On March 9, 2017, the ECJ ruled that, as EU law currently stands, the right to be forgotten relating to information published in companies registers is to be determined by Member States on the basis of a case-by-case assessment. If compelling legitimate grounds relating to the requester’s particular situation justify it, such authority may, upon the expiration of a sufficiently long period after the dissolution of the company concerned, limit access to such personal data entered in that register only to third parties who can demonstrate a specific interest in obtaining that data. In further guidance the ECJ stated that the “mere fact that, allegedly, the properties of a tourist complex built by Italiana Costruzioni, of which Mr Manni is currently the sole director, do not sell because of the fact that potential purchasers of those properties have access to that data in the company register, cannot be regarded as constituting such a reason, in particular in view of the legitimate interest of those purchasers in having that information.”
The Italian Supreme Court, following the ECJ’s ruling and in light of current Italian law, said that the right to be forgotten relating to information published in companies’ register cannot be granted by the authority responsible for maintaining the company register. In the absence of any national legal rule which provides for the retention of such data only for a specific period of time, the decision regarding the cancellation or the block of access to third parties cannot be left either to the authority responsible for maintaining the companies register nor to a judicial decision. It said that, in the first case, the authority would risk being burdened with an indefinite number of requests which would prejudice the management of the register. In the second case, and without any legislative limitation, different judges would interpret cases in different ways resulting in little consistency in decisions.
According to the Italian Supreme Court, the decision not to specify a finite period for retention is also driven by the nature of the data involved which needs to be retained in order to protect third-party interests and increase the transparency of the European internal market. Indeed, it said, the retention of data published in the companies register satisfies the general interest in ensuring the certainty and transparency of relevant information in order to promote economic and social relationships. This is highlighted by the mandatory publication of the register, which is ensured through the ex officio procedure pursuant to article 2190 of the Italian Civil Code, and by the fact that the register is managed by a public authority.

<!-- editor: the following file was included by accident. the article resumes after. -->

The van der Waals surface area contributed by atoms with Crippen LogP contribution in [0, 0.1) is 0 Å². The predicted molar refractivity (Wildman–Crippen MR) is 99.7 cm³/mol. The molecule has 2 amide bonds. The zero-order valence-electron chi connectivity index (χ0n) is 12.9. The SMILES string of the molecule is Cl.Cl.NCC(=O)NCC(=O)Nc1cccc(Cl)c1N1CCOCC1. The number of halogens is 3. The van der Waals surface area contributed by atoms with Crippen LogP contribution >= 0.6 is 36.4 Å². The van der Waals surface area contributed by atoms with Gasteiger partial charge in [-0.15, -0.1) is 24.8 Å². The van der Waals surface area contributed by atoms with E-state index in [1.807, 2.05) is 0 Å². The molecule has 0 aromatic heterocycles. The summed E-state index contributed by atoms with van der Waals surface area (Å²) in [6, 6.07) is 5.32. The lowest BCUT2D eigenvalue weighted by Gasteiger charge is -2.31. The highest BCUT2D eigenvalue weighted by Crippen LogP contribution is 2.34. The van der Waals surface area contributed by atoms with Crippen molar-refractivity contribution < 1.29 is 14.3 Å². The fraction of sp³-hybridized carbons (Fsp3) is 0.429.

The Court said that since ensuring transparency for the security of economic exchanges was the traditional function of the business register, the right to be forgotten of an individual could not prejudice this public purpose. According to the Court, the protection of an individual’s fundamental right cannot prevail over the collective dimension of public good and the existence of a related obligation. The Italian Supreme Court stated that the principle of solidarity acted as the necessary balance between idiosyncratic positions and society by means of duties that are imposed for the safeguard and protection of interests and values of the community as a whole. In other words, according to the Court, the principle of solidarity constitutes the point of mediation that allows the legal system to safeguard the right of the individual within the community. It said that the relation between the individual and the community is the key to the system of fundamental rights recognised by the Italian Constitution: individuals enjoy their rights not as nomads, but in their relations with the social groups to which they belong.
The establishment of the companies register and the lack of a national rule allowing data retention for a limited time only are the result of a balancing exercise carried out by the Italian legislator between individual needs and those of the community, so that the interest of the individual to prevent the availability of data relating to his or her management history cannot prevail over the above-mentioned public interests.
Decision Direction indicates whether the decision expands or contracts expression based on an analysis of the case.
The decision expands freedom of expression by ensuring the retention and publication of public data published in the companies register. This case establishes another exception to the “right to be forgotten”, in which transparency to promote relations between businesses and third parties for the development of the internal market justifies the limitation of other fundamental freedoms.
Global Perspective demonstrates how the court’s decision was influenced by standards from one or many regions.
Let us know if you notice errors or if the case analysis needs revision.